Is Downsizing from a House to a Condo Right for You?

A upward angled photo of a tan condo under a partly cloudy skyAre you planning to retire soon? Are you an empty nester tired of all the property upkeep? Perhaps you’re looking to cash in on the housing market boom. Whatever the reason, you may be considering downsizing to a condo. Both condos and houses have their own set of benefits, and it’s important you take time to determine which living situation is best for you. Let’s discuss some of the key considerations to take into account before downsizing from a house to a condo.

Cost Benefits of Downsizing to a Condo

Downsizing from a house to a condo will save you a lot on monthly costs. Let’s break down a few of the areas where  you can expect savings:

  • Lower Mortgage/Cost: The National Association of Realtors reported the average price of a condo is roughly $45,000 less than the cost of a house.
  • Insurance and Tax Costs: In most cases, condo insurance is less expensive than homeowners insurance, and you’ll be paying less in property taxes than a single-family home.
  • Utility Costs: With less space to heat or cool, you can expect a decrease in your overall utility costs.

While you may think you’re losing some cost savings to homeowners’ association fees, you have to remember that these fees are used to cover exterior maintenance, which otherwise would require hours of your time and out-of-pocket expenses.

Personalization of a House vs. a Condo

In most cases, condos have much less opportunity for customization than a house. Unless your home is in a neighborhood with a strict homeowners association (HOA) or a town with restrictive ordinances, you’re not very limited by what you choose to do with the exterior of your home. You have more freedom to change your siding, erect a fence, or model your landscape. Condos, on the other hand, are more restrictive in how the property can be used or personalized. For instance, there may be rules about running a business from your home or subleasing the property to a renter.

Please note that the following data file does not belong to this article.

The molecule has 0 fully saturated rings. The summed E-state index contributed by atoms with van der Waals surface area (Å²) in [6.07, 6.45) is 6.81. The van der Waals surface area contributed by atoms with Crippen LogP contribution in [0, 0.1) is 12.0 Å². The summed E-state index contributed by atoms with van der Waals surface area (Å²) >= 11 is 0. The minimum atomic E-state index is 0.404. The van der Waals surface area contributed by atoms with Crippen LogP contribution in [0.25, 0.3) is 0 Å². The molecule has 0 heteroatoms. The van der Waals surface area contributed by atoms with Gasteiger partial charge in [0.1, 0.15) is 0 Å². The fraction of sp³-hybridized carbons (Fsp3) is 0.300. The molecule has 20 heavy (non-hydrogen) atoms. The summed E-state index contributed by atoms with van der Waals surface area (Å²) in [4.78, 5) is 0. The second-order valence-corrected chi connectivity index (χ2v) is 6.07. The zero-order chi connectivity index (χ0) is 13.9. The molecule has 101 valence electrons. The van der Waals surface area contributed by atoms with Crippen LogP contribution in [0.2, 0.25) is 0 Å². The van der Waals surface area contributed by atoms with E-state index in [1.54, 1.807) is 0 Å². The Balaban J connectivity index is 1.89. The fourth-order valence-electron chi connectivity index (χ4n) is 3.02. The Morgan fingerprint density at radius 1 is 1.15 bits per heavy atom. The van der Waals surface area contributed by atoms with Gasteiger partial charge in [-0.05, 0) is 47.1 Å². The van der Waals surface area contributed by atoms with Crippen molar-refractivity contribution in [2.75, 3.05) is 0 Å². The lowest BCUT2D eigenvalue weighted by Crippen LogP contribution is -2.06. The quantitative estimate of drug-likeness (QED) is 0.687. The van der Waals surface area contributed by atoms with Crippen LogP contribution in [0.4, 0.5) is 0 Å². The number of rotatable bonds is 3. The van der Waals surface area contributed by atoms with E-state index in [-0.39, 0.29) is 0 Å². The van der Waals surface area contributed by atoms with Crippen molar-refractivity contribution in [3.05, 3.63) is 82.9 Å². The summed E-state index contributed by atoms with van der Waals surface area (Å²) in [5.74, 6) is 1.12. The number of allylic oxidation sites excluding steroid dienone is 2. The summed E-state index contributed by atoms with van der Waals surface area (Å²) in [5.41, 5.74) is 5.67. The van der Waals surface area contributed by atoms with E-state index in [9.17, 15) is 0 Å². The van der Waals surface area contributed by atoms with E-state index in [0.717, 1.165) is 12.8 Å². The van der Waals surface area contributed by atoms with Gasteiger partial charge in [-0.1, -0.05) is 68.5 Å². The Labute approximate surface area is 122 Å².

The Leisure Time of Downsizing from a House to a Condo

Even a small house requires a considerable investment of time to maintain. Regular tasks such as yard work, driveway maintenance, and snow removal are completed by a third-party maintenance crew when you live in a condo. Condos may also allow you access to extra amenities such as a swimming pool, gym, or tennis court. The downside of owning a condo over a house is that if you enjoy entertaining guests outside or gardening, your options to do so may be limited.

Privacy and Social Life of a Condo

In most condos, you can expect to share walls with your neighbors, which may impact your level of privacy. On the other hand, you can’t be guaranteed you’ll receive the types of neighbors you want with a house, either. However, some condo developments can foster a sense of community if the HOA hosts social gatherings or activities for the residents. Condo living can be a great opportunity for those seeking congregation.

There is a lot to consider before downsizing from a house to a condo, but there is no wrong decision to be made. Whatever living situation resonates more with your lifestyle is what will be best for you. It’s also important that you support your final decision by investing in a homeowners or condo insurance policy that will safeguard your investment. At TJ Wood Insurance, our agents work with you to find homeowners insurance or condo insurance that suits your needs. If you’re in the market for a policy to cover your current or future home, contact us today.